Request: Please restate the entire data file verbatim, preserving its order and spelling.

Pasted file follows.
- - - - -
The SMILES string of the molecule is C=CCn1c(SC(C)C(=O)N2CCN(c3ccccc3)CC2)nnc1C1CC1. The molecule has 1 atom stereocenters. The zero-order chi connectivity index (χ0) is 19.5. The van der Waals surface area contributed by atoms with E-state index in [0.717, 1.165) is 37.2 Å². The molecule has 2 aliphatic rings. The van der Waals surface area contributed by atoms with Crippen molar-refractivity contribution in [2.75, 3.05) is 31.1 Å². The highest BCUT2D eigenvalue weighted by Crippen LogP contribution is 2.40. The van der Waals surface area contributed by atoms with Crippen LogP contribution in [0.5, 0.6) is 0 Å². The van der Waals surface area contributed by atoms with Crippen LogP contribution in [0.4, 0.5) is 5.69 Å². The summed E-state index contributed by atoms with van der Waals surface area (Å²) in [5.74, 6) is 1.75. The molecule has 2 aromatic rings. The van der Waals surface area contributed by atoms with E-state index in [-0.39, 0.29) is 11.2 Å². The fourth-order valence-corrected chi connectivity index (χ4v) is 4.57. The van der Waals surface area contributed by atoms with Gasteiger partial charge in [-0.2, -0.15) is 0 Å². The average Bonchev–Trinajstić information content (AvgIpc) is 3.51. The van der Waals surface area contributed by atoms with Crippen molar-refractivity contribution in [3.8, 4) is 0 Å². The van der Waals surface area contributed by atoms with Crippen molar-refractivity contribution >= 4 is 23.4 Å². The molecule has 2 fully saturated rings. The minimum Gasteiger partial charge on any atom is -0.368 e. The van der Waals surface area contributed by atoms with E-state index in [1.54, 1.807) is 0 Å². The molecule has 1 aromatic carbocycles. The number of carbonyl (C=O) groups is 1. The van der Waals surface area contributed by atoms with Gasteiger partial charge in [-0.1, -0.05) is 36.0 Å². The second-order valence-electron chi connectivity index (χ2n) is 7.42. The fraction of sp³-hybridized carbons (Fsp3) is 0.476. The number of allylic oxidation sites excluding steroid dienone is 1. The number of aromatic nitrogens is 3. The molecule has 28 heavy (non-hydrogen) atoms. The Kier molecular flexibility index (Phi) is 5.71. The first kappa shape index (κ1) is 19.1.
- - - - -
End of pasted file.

The SMILES string of the molecule is C=CCn1c(SC(C)C(=O)N2CCN(c3ccccc3)CC2)nnc1C1CC1. The molecule has 1 atom stereocenters. The zero-order chi connectivity index (χ0) is 19.5. The van der Waals surface area contributed by atoms with E-state index in [0.717, 1.165) is 37.2 Å². The molecule has 2 aliphatic rings. The van der Waals surface area contributed by atoms with Crippen molar-refractivity contribution in [2.75, 3.05) is 31.1 Å². The highest BCUT2D eigenvalue weighted by Crippen LogP contribution is 2.40. The van der Waals surface area contributed by atoms with Crippen LogP contribution in [0.5, 0.6) is 0 Å². The van der Waals surface area contributed by atoms with Crippen LogP contribution in [0.4, 0.5) is 5.69 Å². The summed E-state index contributed by atoms with van der Waals surface area (Å²) in [5.74, 6) is 1.75. The molecule has 2 aromatic rings. The van der Waals surface area contributed by atoms with E-state index in [-0.39, 0.29) is 11.2 Å². The fourth-order valence-corrected chi connectivity index (χ4v) is 4.57. The van der Waals surface area contributed by atoms with Gasteiger partial charge in [-0.2, -0.15) is 0 Å². The average Bonchev–Trinajstić information content (AvgIpc) is 3.51. The van der Waals surface area contributed by atoms with Crippen molar-refractivity contribution in [3.8, 4) is 0 Å². The van der Waals surface area contributed by atoms with Crippen molar-refractivity contribution >= 4 is 23.4 Å². The molecule has 2 fully saturated rings. The minimum Gasteiger partial charge on any atom is -0.368 e. The van der Waals surface area contributed by atoms with E-state index in [1.54, 1.807) is 0 Å². The molecule has 1 aromatic carbocycles. The number of carbonyl (C=O) groups is 1. The van der Waals surface area contributed by atoms with Gasteiger partial charge in [-0.1, -0.05) is 36.0 Å². The second-order valence-electron chi connectivity index (χ2n) is 7.42. The fraction of sp³-hybridized carbons (Fsp3) is 0.476. The number of allylic oxidation sites excluding steroid dienone is 1. The number of aromatic nitrogens is 3. The molecule has 28 heavy (non-hydrogen) atoms. The Kier molecular flexibility index (Phi) is 5.71. The first kappa shape index (κ1) is 19.1.